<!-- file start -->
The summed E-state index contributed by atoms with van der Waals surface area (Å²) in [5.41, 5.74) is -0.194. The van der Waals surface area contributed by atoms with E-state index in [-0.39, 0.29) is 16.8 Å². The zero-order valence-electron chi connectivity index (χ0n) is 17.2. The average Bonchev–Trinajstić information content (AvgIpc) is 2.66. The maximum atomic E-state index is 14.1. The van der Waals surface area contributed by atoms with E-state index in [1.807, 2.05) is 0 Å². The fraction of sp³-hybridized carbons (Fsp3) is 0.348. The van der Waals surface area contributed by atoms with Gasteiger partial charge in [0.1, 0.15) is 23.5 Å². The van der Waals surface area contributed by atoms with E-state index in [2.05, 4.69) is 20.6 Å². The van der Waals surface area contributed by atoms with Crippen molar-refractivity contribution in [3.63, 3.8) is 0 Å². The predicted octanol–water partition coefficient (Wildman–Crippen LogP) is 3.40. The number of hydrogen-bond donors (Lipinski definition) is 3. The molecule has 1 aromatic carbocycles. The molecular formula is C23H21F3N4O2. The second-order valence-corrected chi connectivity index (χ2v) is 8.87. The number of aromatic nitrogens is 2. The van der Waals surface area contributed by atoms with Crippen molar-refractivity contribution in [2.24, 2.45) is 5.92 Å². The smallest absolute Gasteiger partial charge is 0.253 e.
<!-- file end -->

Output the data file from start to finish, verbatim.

The summed E-state index contributed by atoms with van der Waals surface area (Å²) in [5.41, 5.74) is -0.194. The van der Waals surface area contributed by atoms with E-state index in [-0.39, 0.29) is 16.8 Å². The zero-order valence-electron chi connectivity index (χ0n) is 17.2. The average Bonchev–Trinajstić information content (AvgIpc) is 2.66. The maximum atomic E-state index is 14.1. The van der Waals surface area contributed by atoms with E-state index in [1.807, 2.05) is 0 Å². The fraction of sp³-hybridized carbons (Fsp3) is 0.348. The van der Waals surface area contributed by atoms with Gasteiger partial charge in [0.1, 0.15) is 23.5 Å². The van der Waals surface area contributed by atoms with E-state index in [2.05, 4.69) is 20.6 Å². The van der Waals surface area contributed by atoms with Crippen molar-refractivity contribution in [3.63, 3.8) is 0 Å². The predicted octanol–water partition coefficient (Wildman–Crippen LogP) is 3.40. The number of hydrogen-bond donors (Lipinski definition) is 3. The molecule has 1 aromatic carbocycles. The molecular formula is C23H21F3N4O2. The second-order valence-corrected chi connectivity index (χ2v) is 8.87. The number of aromatic nitrogens is 2. The van der Waals surface area contributed by atoms with Crippen molar-refractivity contribution in [2.24, 2.45) is 5.92 Å². The smallest absolute Gasteiger partial charge is 0.253 e.